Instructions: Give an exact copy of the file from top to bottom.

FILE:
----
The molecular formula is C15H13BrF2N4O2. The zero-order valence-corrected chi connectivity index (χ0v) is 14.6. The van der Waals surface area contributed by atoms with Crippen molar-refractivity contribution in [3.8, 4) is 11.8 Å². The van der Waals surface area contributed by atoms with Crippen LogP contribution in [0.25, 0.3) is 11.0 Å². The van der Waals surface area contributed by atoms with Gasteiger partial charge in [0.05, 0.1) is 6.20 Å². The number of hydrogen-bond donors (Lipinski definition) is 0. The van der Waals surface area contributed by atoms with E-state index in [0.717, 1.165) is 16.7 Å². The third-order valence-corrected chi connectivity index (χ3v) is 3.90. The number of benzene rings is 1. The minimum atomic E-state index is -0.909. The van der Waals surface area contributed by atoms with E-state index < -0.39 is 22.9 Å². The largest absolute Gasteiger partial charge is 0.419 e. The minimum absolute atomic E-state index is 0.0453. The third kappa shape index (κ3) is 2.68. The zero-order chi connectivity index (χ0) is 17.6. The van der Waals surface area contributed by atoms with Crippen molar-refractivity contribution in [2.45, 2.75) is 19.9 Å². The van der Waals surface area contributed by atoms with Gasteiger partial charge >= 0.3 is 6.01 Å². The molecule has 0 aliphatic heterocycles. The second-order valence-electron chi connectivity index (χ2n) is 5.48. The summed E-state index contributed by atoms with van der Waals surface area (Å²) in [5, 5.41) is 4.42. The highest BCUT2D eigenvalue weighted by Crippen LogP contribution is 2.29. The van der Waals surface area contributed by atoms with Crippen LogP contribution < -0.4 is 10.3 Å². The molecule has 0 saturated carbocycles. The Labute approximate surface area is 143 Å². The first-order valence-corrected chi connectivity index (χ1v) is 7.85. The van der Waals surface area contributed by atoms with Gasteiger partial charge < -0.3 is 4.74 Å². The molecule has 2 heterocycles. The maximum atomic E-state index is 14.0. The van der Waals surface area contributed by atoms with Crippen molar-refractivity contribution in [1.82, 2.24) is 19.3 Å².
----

The molecular formula is C15H13BrF2N4O2. The zero-order valence-corrected chi connectivity index (χ0v) is 14.6. The van der Waals surface area contributed by atoms with Crippen molar-refractivity contribution in [3.8, 4) is 11.8 Å². The van der Waals surface area contributed by atoms with Crippen LogP contribution in [0.25, 0.3) is 11.0 Å². The van der Waals surface area contributed by atoms with Gasteiger partial charge in [0.05, 0.1) is 6.20 Å². The number of hydrogen-bond donors (Lipinski definition) is 0. The van der Waals surface area contributed by atoms with E-state index in [0.717, 1.165) is 16.7 Å². The third-order valence-corrected chi connectivity index (χ3v) is 3.90. The number of benzene rings is 1. The minimum atomic E-state index is -0.909. The van der Waals surface area contributed by atoms with E-state index < -0.39 is 22.9 Å². The largest absolute Gasteiger partial charge is 0.419 e. The minimum absolute atomic E-state index is 0.0453. The third kappa shape index (κ3) is 2.68. The zero-order chi connectivity index (χ0) is 17.6. The van der Waals surface area contributed by atoms with Crippen molar-refractivity contribution in [2.45, 2.75) is 19.9 Å². The van der Waals surface area contributed by atoms with Gasteiger partial charge >= 0.3 is 6.01 Å². The molecule has 0 aliphatic heterocycles. The second-order valence-electron chi connectivity index (χ2n) is 5.48. The summed E-state index contributed by atoms with van der Waals surface area (Å²) in [5, 5.41) is 4.42. The highest BCUT2D eigenvalue weighted by Crippen LogP contribution is 2.29. The van der Waals surface area contributed by atoms with Crippen LogP contribution < -0.4 is 10.3 Å². The molecule has 0 saturated carbocycles. The Labute approximate surface area is 143 Å². The first-order valence-corrected chi connectivity index (χ1v) is 7.85. The van der Waals surface area contributed by atoms with Gasteiger partial charge < -0.3 is 4.74 Å². The molecule has 2 heterocycles. The maximum atomic E-state index is 14.0. The van der Waals surface area contributed by atoms with Crippen molar-refractivity contribution in [1.82, 2.24) is 19.3 Å².